Nursing Nutrition

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Nursing Nutrition

What you need to know about how your diet affects your breastmilk

Sure, your milk is affected by what you eat, but you can still breastfeed and chow down on chili, says Stacey Rubin, author of The ABCs of Breastfeeding. Here’s what you need to know:

Whole Grains, Protein, Fresh Fruits and Vegetables You know the bulk of your nutrition should come from whole grains, protein, veggies, and fruits, but even if you have an odd day when your diet consists mostly of M&M’s, you’ll still produce healthy milk to satisfy your baby.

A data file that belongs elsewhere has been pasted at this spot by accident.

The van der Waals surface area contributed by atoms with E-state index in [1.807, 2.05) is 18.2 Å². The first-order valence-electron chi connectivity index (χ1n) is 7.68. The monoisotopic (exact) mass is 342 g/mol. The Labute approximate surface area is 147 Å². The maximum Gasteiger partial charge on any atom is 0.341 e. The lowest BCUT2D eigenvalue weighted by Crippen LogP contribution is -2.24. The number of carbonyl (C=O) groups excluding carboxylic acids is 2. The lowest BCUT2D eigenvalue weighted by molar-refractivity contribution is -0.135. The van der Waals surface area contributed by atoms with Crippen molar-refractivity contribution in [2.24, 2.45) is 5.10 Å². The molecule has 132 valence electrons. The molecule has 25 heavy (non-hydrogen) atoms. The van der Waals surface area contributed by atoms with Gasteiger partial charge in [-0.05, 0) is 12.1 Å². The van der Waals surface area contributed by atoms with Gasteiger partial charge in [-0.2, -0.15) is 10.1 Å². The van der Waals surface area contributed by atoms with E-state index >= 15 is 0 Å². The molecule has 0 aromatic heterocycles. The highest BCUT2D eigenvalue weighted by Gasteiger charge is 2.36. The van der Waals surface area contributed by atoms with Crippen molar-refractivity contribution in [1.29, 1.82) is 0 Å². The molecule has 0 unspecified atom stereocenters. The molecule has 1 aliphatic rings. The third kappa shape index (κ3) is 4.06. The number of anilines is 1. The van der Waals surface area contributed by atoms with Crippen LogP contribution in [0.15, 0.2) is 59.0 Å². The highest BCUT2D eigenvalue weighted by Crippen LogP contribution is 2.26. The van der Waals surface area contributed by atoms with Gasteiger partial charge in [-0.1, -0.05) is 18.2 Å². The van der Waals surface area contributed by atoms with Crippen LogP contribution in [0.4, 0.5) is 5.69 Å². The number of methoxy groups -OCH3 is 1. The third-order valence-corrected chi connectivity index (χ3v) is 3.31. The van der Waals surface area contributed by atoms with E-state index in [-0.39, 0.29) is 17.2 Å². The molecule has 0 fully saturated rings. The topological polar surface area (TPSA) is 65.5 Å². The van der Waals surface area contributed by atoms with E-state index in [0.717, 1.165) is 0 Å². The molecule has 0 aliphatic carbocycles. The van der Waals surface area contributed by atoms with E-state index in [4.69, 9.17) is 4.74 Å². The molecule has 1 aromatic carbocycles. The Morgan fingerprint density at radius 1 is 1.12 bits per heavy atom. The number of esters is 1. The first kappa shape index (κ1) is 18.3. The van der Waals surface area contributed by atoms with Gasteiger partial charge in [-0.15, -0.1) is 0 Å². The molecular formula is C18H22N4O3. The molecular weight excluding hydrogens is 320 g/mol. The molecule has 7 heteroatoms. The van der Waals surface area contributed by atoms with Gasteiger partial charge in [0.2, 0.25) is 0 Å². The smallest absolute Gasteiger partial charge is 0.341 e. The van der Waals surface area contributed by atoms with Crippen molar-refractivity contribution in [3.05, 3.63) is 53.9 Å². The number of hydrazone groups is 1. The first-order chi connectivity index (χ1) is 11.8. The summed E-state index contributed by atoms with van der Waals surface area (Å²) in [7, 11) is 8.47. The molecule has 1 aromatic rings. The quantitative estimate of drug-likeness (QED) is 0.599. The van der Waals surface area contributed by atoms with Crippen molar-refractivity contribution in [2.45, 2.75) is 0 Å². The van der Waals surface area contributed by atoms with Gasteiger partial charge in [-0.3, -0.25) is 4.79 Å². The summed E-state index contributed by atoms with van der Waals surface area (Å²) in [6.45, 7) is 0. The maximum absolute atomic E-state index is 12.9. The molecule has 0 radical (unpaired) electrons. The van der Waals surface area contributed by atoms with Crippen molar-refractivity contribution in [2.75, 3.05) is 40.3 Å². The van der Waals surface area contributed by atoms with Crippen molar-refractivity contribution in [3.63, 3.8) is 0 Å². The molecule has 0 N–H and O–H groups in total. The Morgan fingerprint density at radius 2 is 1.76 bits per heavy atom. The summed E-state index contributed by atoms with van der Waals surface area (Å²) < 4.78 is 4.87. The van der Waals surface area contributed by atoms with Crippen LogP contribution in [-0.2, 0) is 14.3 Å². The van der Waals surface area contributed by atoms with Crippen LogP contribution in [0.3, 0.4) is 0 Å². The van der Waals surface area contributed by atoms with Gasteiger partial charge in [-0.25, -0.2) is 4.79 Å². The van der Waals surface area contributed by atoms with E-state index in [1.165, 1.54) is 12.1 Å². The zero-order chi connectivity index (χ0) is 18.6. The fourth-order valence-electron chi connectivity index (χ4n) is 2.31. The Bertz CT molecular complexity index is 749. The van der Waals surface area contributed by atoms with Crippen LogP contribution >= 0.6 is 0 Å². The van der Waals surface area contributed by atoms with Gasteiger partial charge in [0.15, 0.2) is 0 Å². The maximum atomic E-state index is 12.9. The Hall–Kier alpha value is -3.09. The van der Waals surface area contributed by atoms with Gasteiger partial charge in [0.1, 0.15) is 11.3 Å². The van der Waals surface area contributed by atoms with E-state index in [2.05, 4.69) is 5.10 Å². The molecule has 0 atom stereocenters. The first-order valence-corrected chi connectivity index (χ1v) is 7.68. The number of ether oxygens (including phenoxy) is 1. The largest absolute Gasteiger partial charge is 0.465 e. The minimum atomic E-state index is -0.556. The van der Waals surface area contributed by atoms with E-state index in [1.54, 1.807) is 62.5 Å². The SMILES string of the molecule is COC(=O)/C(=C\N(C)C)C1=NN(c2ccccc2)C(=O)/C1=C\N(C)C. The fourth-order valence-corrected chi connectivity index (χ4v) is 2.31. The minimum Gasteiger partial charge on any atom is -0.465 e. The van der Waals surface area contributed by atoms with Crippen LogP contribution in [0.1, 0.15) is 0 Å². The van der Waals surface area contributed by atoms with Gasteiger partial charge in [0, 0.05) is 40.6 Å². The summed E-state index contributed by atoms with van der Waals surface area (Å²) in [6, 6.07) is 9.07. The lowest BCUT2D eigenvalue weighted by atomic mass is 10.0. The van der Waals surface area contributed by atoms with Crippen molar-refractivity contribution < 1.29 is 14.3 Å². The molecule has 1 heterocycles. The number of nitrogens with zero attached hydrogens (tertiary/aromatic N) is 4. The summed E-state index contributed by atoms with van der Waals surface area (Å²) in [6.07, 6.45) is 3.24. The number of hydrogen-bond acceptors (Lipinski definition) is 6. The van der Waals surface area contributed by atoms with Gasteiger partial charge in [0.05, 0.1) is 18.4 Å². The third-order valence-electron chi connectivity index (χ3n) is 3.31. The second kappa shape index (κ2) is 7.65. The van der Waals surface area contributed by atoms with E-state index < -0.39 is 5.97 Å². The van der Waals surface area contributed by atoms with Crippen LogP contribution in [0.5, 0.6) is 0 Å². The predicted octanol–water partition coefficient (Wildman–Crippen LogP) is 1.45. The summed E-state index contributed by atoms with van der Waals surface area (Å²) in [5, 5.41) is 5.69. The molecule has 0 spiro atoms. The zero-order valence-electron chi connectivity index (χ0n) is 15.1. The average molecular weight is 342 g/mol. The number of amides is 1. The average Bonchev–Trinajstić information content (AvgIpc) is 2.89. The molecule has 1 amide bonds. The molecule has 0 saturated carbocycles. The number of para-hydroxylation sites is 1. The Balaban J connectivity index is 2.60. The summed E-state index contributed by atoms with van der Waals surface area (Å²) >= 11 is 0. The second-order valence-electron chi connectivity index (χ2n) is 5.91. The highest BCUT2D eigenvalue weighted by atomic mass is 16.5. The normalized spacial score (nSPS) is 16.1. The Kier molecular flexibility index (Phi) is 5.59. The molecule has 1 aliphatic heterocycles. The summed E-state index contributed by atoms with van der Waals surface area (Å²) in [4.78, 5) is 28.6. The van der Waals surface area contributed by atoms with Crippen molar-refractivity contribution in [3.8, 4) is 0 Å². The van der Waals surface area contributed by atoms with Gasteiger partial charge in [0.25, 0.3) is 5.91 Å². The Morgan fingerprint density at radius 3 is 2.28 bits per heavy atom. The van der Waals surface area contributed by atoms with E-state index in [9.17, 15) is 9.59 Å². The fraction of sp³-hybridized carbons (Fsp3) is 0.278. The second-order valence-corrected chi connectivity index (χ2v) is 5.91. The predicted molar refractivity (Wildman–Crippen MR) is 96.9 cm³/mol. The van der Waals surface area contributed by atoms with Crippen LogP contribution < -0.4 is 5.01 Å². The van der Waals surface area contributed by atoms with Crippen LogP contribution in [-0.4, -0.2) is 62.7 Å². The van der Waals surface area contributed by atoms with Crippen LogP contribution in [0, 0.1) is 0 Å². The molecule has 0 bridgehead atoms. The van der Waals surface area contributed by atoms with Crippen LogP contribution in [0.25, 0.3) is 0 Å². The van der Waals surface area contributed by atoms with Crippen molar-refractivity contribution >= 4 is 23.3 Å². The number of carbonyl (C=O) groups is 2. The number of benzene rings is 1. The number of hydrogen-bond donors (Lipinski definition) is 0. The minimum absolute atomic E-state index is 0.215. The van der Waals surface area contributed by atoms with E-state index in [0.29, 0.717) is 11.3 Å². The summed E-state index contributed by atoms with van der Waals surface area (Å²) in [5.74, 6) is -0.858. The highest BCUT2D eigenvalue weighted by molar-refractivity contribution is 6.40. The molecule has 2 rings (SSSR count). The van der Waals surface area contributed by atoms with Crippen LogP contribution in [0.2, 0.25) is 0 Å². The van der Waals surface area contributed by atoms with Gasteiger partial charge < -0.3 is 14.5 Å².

Water You only need to quench your thirst — there’s no reason to guzzle more than that. Just keep a glass of water handy when you sit down to nurse (breastfeeding will naturally make you thirsty).

Fish The same rules as pregnancy apply: Eat no more than a total of 12 ounces a week of low-mercury cooked fish such as wild salmon, shrimp, pollock, and up to 6 ounces a week of canned chunk-light tuna.

Dairy Most babies are fine with cow’s-milk proteins in their breast milk. Cut out dairy — milk, cheese, yogurt — only if your baby has signs of an allergic reaction: diarrhea, irritability, a rash, hives (call his doctor if these signs appear).

Caffeine and Alcohol One or two cups of coffee, tea, or soda is not the reason your baby is up all night — if only it were that easy! Enjoy a glass of wine with a meal after your baby’s last feeding and you won’t need to pump and dump.

To learn more about your nursing nutritional needs, visit